Tax and Spend: Lowering the Boom?


As you sit down to figure out your income taxes this April, brace yourself. Because the campaign to soften you up for yet another whopping tax increase is shifting into high gear.

Everywhere, you hear denunciations of the "mindless havoc" being wrought by the Gramm-Rudman attempt at controlling federal spending. "Spending has been cut to the bone," they bleat, echoing the rhetoric of the most profligate Congress in 200 years. Yet after all the alleged cutting, we taxpayers are still footing the bill for a $23-billion-per-year program of farm subsidies, a massive new pork-barrel water projects bill, a bloated and untouchable Social Security system, and scores of special-interest subsidies.

So since Congress will not cut spending in any meaningful way, the push is on for new taxes. The most popular proposals are a new tax on oil or gasoline and/or a consumption tax. Proponents of the former argue that, with oil prices dropping, an extra few dollars a barrel in taxes (or 25–50 cents a gallon at the pump) will never be noticed, making this an "ideal" way to raise revenue.

Proponents of consumption taxes have the same end in mind but are not so straightforward in admitting it. Under the name of VAT (value added tax) or its newest nom de plume, business transfer tax (BTT), a flat percentage would be assessed on the increase in value of goods at each stage of production. From the tax-and-spend crowd's standpoint, such a scheme makes it easy to increase revenues ever further, since the tax remains hidden in product prices.

One need look no further than Europe to see what politicians will do when handed such perfect implements. During the past two decades, the tax take in Europe has soared to unheard-of proportions of GNP. At the same time, Europe's economies have stagnated, with net new job creation at virtually zero over the past three decades, while America was creating 42 million new jobs.

What the advocates of new taxes are overlooking is the coming of age of the Baby Boom generation. By now, the grim fortunes of the Baby Boomers (despite a small group of affluent Yuppies) have begun to be acknowledged. Today's typical young family, in which both adults work, takes home two percent less after taxes than the typical young family of 1961 in which just the husband worked.

The biggest single reason for the declining fortunes of the Baby Boomers is taxes. For households in the 25–34 age group, the tax take in 1960 was just 10 percent. By 1982 it had soared to 23 percent.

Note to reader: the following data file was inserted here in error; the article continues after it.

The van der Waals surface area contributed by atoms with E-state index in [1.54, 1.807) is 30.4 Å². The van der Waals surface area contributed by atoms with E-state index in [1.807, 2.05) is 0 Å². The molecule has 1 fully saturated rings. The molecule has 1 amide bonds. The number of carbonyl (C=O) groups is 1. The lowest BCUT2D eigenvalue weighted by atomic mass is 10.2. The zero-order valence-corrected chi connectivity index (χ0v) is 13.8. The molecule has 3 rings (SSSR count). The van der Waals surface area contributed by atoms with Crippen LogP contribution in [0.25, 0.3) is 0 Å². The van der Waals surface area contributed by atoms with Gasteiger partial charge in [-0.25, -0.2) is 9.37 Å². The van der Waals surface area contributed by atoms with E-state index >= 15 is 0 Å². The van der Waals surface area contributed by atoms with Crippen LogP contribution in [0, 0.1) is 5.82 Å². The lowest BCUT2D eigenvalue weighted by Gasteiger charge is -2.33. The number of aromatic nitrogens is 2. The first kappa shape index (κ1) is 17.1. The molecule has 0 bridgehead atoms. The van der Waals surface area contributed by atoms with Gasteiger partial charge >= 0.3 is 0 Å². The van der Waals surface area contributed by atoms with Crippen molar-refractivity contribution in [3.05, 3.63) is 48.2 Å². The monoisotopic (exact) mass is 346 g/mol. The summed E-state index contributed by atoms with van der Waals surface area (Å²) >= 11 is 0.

Our tax-and-spend politicos obviously have not yet felt the political implications. There is, after all, no Boomer-PAC making campaign contributions to those who vote to cut farm subsidies and Social Security—at least, not yet. But do not underestimate the potential clout of this generation. Some 75 million people were born between 1946 and 1964. By the next presidential election, they will constitute a majority of the electorate. Once they begin to see how they've been screwed by the politics of tax-and-spend, there could be some very rude awakenings in Washington.

And there are alternatives to balancing the budget on the back of the taxpayer. The Heritage Foundation recently released a program-by-program analysis of the federal budget, showing how to cut $122 billion in fiscal 1987 alone—more than three times what's called for by Gramm-Rudman. And a Reason Foundation study suggests a feasible way to package an even larger first-year cut of $147 billion. The key is to invert the normal log-rolling process, by which an urban member of Congress votes for farm subsidies in exchange for the rural member's vote for urban subsidies. By packaging cuts in generic groups—say $29 billion in rural subsidies balanced against $27.5 billion in urban and middle-class subsidies—each representative can tell his aggrieved constituents that the other guys lost their places at the trough, too.

The Baby Boom generation, with its distrust of big government and cynicism about politics, might just go for it. Especially when the only alternative is still more of the tax increases that have already cost this generation much of its place in the sun. Seventy-five million of us will be watching to see if the old men in Washington figure this out in time.